# Pizza

Hello. I was wondering what everyone does when they are at a local pizza parlor where there are no nutrition facts whatsoever. How do you figure out the carb count! When I go out to dinner at a non-chain restaurant I usually order some sort of protein with vegetables so it’s easy to calculate. Sometimes I bring my own bread too. I’m craving pizza though. Often I will make homemade pizza at home, and it’s great, but I would also like to be able to eat pizza out when I’m with my friends. I don’t even know where to start with a slice though since they can vary so much.

For my son, if we’re eating out, we guesstimate the carb count based on portion size, and then keep tabs on what his BG reading does an hour and two hours after eating. If he’s lower than expected at one hour, we know we overestimated the carbs and give him something to make up for it. If he’s high at two hours, we correct. We try to base our guesstimate on either the known carb counts of similar foods he eats at home (muffins, for instance) or on the Calorie King average (for cheese pizza, that would be 1/8 of a 14" pizza = 34 carbs) and float that number higher or lower depending on whether volume of carbs in the portion he’s given seems larger or smaller than the portion size listed in the book/eaten at home. So, for instance, if I get Eric a cheese sandwich at a store, made with slightly larger bread than the stuff I use at home, I’d guess 20 carbs per slice where what we use is 17 and dose him accordingly. For pizza, you might go higher or lower than the Calorie King average if the pizza is particularly thick or thin crusted, and then check your BG an hour after eating and see where you’re trending so you can prevent a low if you overestimated.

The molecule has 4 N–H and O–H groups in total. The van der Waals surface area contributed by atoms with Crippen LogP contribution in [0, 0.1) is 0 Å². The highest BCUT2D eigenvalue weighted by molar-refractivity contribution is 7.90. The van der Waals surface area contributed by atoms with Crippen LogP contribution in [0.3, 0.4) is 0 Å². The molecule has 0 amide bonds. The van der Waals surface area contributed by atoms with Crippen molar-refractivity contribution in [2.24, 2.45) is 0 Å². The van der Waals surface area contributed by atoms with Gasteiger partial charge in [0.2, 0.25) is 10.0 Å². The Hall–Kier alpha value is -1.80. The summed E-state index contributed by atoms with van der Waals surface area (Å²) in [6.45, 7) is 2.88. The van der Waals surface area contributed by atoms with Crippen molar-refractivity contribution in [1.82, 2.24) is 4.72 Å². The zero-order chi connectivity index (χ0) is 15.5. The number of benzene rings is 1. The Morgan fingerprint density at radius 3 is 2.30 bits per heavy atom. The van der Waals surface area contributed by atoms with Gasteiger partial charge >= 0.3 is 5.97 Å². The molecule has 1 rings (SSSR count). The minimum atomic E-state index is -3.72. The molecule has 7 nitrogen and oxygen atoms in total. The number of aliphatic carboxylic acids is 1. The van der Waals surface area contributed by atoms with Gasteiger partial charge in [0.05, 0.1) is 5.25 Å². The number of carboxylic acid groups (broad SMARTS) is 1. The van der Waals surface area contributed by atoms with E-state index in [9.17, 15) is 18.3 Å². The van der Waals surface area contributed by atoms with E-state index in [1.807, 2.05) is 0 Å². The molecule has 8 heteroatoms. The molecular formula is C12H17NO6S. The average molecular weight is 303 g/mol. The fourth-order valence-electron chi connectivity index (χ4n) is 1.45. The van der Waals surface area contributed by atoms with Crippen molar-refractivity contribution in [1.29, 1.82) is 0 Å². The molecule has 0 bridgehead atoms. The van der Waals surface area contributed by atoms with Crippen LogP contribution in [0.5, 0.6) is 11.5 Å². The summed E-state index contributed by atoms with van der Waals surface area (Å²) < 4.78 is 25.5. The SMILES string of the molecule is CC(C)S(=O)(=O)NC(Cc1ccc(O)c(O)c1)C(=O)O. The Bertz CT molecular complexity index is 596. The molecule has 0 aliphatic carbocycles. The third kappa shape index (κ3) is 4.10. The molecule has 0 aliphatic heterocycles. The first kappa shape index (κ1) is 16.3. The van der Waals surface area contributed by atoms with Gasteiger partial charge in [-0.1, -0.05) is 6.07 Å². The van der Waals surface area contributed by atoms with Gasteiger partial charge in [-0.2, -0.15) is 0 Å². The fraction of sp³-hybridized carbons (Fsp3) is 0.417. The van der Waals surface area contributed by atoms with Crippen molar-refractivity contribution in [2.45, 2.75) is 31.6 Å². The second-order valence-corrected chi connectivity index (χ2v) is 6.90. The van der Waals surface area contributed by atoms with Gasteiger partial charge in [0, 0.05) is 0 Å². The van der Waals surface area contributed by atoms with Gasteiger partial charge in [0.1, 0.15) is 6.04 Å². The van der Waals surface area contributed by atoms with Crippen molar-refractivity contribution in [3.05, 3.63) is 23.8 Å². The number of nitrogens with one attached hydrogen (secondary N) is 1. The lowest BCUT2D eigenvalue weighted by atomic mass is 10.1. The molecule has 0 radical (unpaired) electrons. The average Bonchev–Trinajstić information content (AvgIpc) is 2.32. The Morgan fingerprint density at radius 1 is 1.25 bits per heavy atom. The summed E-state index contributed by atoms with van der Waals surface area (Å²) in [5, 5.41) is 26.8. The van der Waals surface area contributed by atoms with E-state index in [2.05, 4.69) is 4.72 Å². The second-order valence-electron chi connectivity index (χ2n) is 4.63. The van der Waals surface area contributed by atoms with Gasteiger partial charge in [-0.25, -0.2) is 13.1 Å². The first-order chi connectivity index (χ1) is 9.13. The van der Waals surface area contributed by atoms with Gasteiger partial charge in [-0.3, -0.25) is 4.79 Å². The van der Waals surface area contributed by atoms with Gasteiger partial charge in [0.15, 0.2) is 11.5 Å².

I figure 50 carb grams for a 6" circumference slice, not letting myself get stuffed. I give myself an insulin dose based on my ratio of Insulin to grams.
Then 2.5 hours later I have my alarm set to follow up with a test and a dose this time based on my insulin sensitivity ratio.
If I’m above 200, I add a half-unit to a unit to cover some resistance that I seem to have when above 200. It’s sort of a partial amount to get the insulin acting.
(The insulin sensitivity ratio is that amount you get by dividing 1700 by the total units of insulin you use in a day. It tells you how much you need to take to correct when you’re high. And you will be high. The fat will have prolonged or deferred digestion a bit.)

idk this is tricky…when I eat pizza it always seem like I can’t count correctly. My BG is ALWAYS really high after pizza even with adjusting my insulin.

It’s hard for me to count for the local joints. My bf and I tried a new place, and I took what I thought was a normal amount of insulin for the pizza, but it was a thin crust, and I took less than usual, but still ended up overestimating, so an hour later, I had to do a correction. Now I just check after an hour, and then check at least once an hour until my blood sugar is where it should be.

This is a hard one, since everyone’s body is going to respond differently. I usually give a maximum dose of insulin with a dual wave setting on the pump, so something like 15-20U Novolog with 30%/70% dual wave over 3-4 hours. I usually STILL end up high even with this much insulin!

If you figure out the trick let me know! For now, I just try to avoid pizza as much as I can resist.

For me pizza is a science project in progress. I am a pump newbie and enjoy the newness of it all. While I am learning I limit the variables. I eat one slice of white pizza. 6 units was too little. Then I tried 5 + 5 over 3 hours. This was too much. I am sure that I will get it down to a science and that I will not be able to tell from my CGM readout that I ate pizza. I will be able to stay within 70-120. So many experiments, so much fun. Disclaimer: Eating pizza was no fun being on shots and without CGM.